Since we were talking about research a bit, I wanted to backfill a bit. I highlighted how to best use social media, but we forgot to address the question of why we should use social media. Let’s rectify that today. And we’ll use one of my absolute favorite datasets from the folks at the Pew Internet and American Life Project.
The first thing to highlight is this year’s version of the annual survey on social media users, published on February 14th, 2013. The survey broke down demographics of social network use. The most telling chart they’ve got is this one:
Beyond that very focused look, the information about percentages of people that actually use social media is what is most interesting to me when presented as a case why government agencies should be online and interacting. Too often, government folks resist delving into social media because of an out-dated belief that minorities and traditionally under-represented demographic groups wouldn’t be able to access it. Yep, out-dated. Check this chart out and tell me where that belief stands today:
Every “traditionally under-represented” minority group is over-represented in the survey. They use it more than those older, white guys. You know the ones, the older, white guys who traditionally make decisions about what format should be used to distribute information.
Now for those of us in the health field, the rationale for getting into social media is even more compelling. These next charts are taken from the Pew folks’ Health Online 2013 report. The goal of that survey was really to find out the behavior of what they call online diagnosers. These folks have used information they’ve found online as a critical part of how they interact with the their doctor, in many cases even using the internet to prompt them to go see a doctor:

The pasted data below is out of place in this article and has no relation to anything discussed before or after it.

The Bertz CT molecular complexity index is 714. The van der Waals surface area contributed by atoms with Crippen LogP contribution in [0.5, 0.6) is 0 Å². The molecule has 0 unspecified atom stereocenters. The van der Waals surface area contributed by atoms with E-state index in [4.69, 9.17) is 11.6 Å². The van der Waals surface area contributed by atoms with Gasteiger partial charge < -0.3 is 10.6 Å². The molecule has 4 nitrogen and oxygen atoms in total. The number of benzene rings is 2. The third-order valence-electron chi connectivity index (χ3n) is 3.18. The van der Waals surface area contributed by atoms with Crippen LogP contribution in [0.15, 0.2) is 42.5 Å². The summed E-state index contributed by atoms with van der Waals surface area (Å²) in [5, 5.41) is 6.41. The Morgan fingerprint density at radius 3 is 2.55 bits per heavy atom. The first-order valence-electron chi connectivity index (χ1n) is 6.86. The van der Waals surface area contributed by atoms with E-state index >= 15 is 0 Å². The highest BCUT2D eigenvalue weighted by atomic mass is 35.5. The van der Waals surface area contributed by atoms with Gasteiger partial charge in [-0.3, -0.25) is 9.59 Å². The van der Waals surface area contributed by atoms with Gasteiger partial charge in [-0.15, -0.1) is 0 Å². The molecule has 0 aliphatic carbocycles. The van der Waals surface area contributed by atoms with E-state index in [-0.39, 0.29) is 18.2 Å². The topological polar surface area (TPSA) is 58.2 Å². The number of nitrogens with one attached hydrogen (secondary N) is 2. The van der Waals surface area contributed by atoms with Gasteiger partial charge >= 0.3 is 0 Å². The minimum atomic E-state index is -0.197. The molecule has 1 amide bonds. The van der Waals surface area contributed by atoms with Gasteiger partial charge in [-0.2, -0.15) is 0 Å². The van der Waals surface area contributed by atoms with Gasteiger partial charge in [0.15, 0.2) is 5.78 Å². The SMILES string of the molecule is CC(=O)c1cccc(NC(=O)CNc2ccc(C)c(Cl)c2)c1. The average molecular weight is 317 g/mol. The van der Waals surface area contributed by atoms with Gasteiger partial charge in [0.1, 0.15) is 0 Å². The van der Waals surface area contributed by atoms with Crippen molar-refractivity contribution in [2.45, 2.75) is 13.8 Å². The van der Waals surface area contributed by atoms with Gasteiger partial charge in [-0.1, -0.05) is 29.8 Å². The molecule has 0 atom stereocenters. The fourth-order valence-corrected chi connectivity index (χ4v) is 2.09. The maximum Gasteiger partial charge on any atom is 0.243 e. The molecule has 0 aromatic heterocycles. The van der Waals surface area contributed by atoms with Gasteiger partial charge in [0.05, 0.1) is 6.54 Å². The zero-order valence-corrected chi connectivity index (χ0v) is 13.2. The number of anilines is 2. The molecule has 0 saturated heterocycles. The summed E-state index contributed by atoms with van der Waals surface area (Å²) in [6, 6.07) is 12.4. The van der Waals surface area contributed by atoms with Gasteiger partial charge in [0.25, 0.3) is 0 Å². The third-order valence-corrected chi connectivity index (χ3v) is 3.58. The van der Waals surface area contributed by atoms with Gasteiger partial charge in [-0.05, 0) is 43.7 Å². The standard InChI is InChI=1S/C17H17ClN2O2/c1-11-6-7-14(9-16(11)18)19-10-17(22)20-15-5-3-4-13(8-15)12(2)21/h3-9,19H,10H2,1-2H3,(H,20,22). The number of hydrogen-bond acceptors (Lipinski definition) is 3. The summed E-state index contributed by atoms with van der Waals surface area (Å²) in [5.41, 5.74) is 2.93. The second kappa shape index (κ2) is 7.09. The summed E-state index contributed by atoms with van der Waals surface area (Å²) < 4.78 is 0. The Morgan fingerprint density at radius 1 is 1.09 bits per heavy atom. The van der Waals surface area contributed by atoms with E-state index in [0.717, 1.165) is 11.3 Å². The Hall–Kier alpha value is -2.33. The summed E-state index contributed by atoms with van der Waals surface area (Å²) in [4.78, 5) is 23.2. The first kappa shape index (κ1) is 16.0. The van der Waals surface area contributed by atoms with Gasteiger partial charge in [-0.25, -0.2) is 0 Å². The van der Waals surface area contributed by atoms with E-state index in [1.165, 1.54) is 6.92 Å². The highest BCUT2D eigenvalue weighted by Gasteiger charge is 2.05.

Additionally, they found that:
Eight percent of internet users say they have, in the past 12 months, posted a health-related question online or shared their own personal health experience online in any way.
Even more impressively:
[O]ne in four adults (24%) says that they turned to others who have the same health condition during their last bout with illness, essentially the same finding as in our 2010 survey. One in four internet users (26%) have read or watched someone else’s experience about health or medical issues in the last 12 months. And 16% of internet users have gone online to find others who might share the same health concerns in the last year.
The final report I want to highlight is on mobile health. They key part of this study are these following statements:
Fully 85% of U.S. adults own a cell phone.
One in three cell phone owners (31%) have used their phone to look for health information. In a comparable, national survey conducted two years ago, 17% of cell phone owners had used their phones to look for health advice.
While this has HUGE implications for those of us who do emergency health messaging, it has even bigger implications for EVERYONE who does health messaging and information for this reason (taken from last year’s Digital Differences report):
The rise of mobile is changing the story. Groups that have traditionally been on the other side of the digital divide in basic internet access are using wireless connections to go online. Among smartphone owners, young adults, minorities, those with no college experience, and those with lower household income levels are more likely than other groups to say that their phone is their main source of internet access.
Like I said last week, the research supporting what I, and lots of other online geeks, have been saying for years is starting to come around. The research is there, we just have to find it.